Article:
According to reports from Myanmar, a court on Monday sentenced Daw Aung San Suu Kyi, the country’s deposed civilian leader, to four years in prison on accusations of inciting public disturbance and violating the Covid-19 guidelines. She is facing a succession of court decisions that might result in her being imprisoned for the rest of her life.
After being arrested in a military coup in February, Aung San Suu Kyi is facing a total of 11 counts, with the possibility of being sentenced to as much as two hundred and twenty-two years in jail.
Her proceedings, which have been regarded as politically motivated by the United Nations and other international organisations, have taken place in Naypyidaw, Myanmar’s capital, behind closed doors for the last two years. Because their conversations with the media may “destabilise the nation,” the junta has forbidden all five of her attorneys from interacting with reporters.
Her admirers in Myanmar see her as a demigod, describing her as a protector of the country’s democracy, for which she was awarded the Nobel Peace Prize in recognition of her efforts. Her international image, on the other hand, has been tainted as a result of her cooperation in the military’s enormous crimes against the Rohingya, a Muslim minority community in Myanmar.
It is expected that the guilty conviction would fuel a protest movement that has inspired thousands of civilians to take up weapons against the army since the generals took control of the country in February of this year.
On Sunday morning, a military vehicle crashed into a gathering of demonstrators who were waving banners depicting her photo and quotes from her on the streets of Yangon, Myanmar’s most populous city, resulting in the deaths of at least 15 people, according to local reports. At night, demonstrators continued to march in the streets, while locals expressed their displeasure by banging pots and pans in their homes.
A large number of people have congregated in the streets, physicians and nurses have taken time off work in protest, and many have refused to pay taxes as part of a campaign known as the Civil Disobedience Movement in the months after the coup.
Although the movement is under fear of arrest, there is still a strong public backing for it. Unprecedented numbers of troops are defecting, joining up with armed protestors and insurgent groups to wage hit-and-run operations against the government.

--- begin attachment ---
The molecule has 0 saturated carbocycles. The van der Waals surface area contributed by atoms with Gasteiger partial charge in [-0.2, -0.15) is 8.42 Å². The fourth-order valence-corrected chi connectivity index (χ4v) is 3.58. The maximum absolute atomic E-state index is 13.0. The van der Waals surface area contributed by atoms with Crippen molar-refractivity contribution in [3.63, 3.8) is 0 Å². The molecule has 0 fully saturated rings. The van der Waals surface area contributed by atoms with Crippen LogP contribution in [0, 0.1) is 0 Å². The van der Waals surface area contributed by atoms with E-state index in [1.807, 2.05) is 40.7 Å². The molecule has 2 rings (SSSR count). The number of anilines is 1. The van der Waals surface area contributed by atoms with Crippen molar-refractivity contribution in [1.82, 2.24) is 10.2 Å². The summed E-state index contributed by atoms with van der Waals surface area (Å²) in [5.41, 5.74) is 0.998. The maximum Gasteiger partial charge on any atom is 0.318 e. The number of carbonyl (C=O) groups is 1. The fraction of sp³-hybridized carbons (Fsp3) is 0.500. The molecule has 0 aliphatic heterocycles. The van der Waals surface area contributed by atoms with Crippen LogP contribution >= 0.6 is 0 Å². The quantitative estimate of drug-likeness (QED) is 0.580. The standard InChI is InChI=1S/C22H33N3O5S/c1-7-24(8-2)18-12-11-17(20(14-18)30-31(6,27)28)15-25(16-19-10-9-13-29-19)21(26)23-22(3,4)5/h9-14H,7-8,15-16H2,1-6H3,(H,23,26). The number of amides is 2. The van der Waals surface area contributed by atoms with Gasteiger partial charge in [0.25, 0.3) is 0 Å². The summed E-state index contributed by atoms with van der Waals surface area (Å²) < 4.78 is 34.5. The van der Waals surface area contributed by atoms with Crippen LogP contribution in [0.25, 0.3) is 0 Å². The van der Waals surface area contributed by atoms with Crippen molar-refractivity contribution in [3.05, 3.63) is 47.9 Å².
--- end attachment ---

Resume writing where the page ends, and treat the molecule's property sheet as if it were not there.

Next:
According to the Assistance Association for Political Prisoners (Burma), a rights group located in Thailand, the junta has reacted by clamping down, killing more than 1,300 individuals and detaining more than 10,600 others in the process.
Following a previous coup in 1962, the military was in control of the nation for more than half a century. At the time of her election in 2015, Ms. Aung San Suu Kyi was compelled to share power with the army, which selected 25 percent of the country’s legislators. In the next election in November 2020, she will lead her party to a landslide victory, trouncing the military-backed opposition party in the process.
Since her detention on February 1, she has not been seen in public and has not been permitted to communicate with anybody other than her attorneys. Military forces seized her and her colleagues from the National League of Democracy Party only hours before they were to be sworn in as members of Parliament, accusing them of voting fraud. Ms. Aung San Suu Kyi has categorically refuted the allegations.
The allegation that Ms. Aung San Suu Kyi violated Covid-19 regulations derives from an incident during the 2020 election campaign in which she stepped outdoors, wearing a face mask and a face shield, and waved to supporters in passing automobiles. She might face a maximum term of three years in prison if convicted on the charge.
As the case against Ms. Aung San Suu Kyi has progressed, prosecutors have continued to file new allegations against her. The findings handed down on Monday are the first in a series of decisions that are scheduled to be revealed in the coming months.